The remaining 9 pairs successfully reared their chicks, including 3 sets of twins, making 12 fledged young in total. All 3 nests with twins were situated on sea cliffs where there were good supplies of rabbits and seabirds. One of these pairs had a female breeding for the first time and she did especially well to rear twins facing the full force of the strong winds and rain throughout the spring and summer.
Ken Crane & Kate Nellist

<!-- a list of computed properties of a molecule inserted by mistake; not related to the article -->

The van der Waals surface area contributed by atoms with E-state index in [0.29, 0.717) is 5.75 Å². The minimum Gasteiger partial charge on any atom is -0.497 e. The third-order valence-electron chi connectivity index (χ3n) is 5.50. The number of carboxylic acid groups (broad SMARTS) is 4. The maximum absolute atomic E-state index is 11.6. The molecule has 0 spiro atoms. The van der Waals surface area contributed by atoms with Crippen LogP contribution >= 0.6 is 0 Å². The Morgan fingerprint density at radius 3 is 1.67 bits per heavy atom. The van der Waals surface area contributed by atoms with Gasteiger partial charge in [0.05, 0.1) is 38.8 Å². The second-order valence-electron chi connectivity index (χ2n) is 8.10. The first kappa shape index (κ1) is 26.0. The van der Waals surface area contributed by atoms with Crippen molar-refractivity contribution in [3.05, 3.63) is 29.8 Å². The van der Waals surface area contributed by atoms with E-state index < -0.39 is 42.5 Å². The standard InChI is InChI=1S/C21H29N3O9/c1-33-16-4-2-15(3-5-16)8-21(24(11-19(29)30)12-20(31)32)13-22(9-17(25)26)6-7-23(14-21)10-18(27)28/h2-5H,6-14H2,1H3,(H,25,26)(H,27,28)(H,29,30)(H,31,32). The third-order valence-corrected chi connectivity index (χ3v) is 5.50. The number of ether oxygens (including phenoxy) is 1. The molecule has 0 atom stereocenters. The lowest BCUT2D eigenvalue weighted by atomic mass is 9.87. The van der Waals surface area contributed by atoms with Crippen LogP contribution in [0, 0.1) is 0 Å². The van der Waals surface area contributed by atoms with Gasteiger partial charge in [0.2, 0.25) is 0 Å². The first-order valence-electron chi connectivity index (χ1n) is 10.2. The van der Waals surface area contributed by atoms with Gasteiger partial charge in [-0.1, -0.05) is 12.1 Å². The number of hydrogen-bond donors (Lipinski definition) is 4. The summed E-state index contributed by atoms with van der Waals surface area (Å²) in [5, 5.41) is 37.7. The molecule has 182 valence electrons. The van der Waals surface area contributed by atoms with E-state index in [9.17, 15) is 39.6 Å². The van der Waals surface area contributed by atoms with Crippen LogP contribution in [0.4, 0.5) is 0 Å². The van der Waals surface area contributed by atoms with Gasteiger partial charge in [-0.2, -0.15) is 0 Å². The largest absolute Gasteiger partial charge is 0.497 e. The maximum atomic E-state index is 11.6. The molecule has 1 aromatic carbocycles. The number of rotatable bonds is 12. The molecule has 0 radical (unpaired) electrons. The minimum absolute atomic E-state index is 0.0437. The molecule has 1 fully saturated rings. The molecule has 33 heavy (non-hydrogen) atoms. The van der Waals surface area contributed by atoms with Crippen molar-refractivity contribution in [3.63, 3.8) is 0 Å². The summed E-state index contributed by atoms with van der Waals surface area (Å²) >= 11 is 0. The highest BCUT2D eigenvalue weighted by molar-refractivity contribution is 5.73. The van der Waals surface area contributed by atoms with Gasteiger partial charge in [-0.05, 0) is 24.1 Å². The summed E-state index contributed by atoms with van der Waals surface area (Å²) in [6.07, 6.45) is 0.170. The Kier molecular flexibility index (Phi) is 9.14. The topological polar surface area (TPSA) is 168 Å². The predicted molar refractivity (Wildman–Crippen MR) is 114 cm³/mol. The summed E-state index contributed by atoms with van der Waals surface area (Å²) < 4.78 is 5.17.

Because of widespread persecution of Hen Harriers on grouse moors there has been a growing campaign amongst raptor enthusiasts and activists, to raise public awareness of the problems, and this has culminated in a national Hen Harrier Day on Sunday 9th August, 2015. There are several events in Scotland, and one of these is at Loch Turret in Perthshire, details of which can be found at http://www.the-soc.org.uk/hen-harrier-day-9-august-2015/. There is also a dedicated website www.henharrierday.org with details of other events throughout the country. Regular visitors to this website will be aware that we have few persecution incidents on Skye, probably related to the fact that we no longer have grouse moors or sporting estates. My own research on Skye has shown that fox predation is a major problem. However, both adult and juvenile birds disperse in the autumn and there is little doubt that many will be vulnerable to persecution when they move south into hostile country. Numbers of breeding birds on Skye have declined by 50% in the last few years and it is strongly suspected that persecution is impacting significantly on numbers not just here, but throughout Scotland. There are strong views that the authorities are not doing enough, and this has resulted in petitions to ban driven grouse shooting and other inititiatives through social media. The hen harrier is a spectacular species and I am extremely privileged to have spent the last 16 years studying some aspects of the species behaviour. Its decline is a genuine cause for concern, and appears to be inextricably linked to its systematic elimination on grouse moors. This is not a new problem, and one I first experience on the moors of Perthshire back in the 1960s. Despite full legal protection however, persecution has probably increased during the last 10 years and that is a real worry. The unexplained disappearance of five males from breeding sites in the north of England a few months ago, illustrate the challenges facing the species. For more information see www.birdersagainst.org.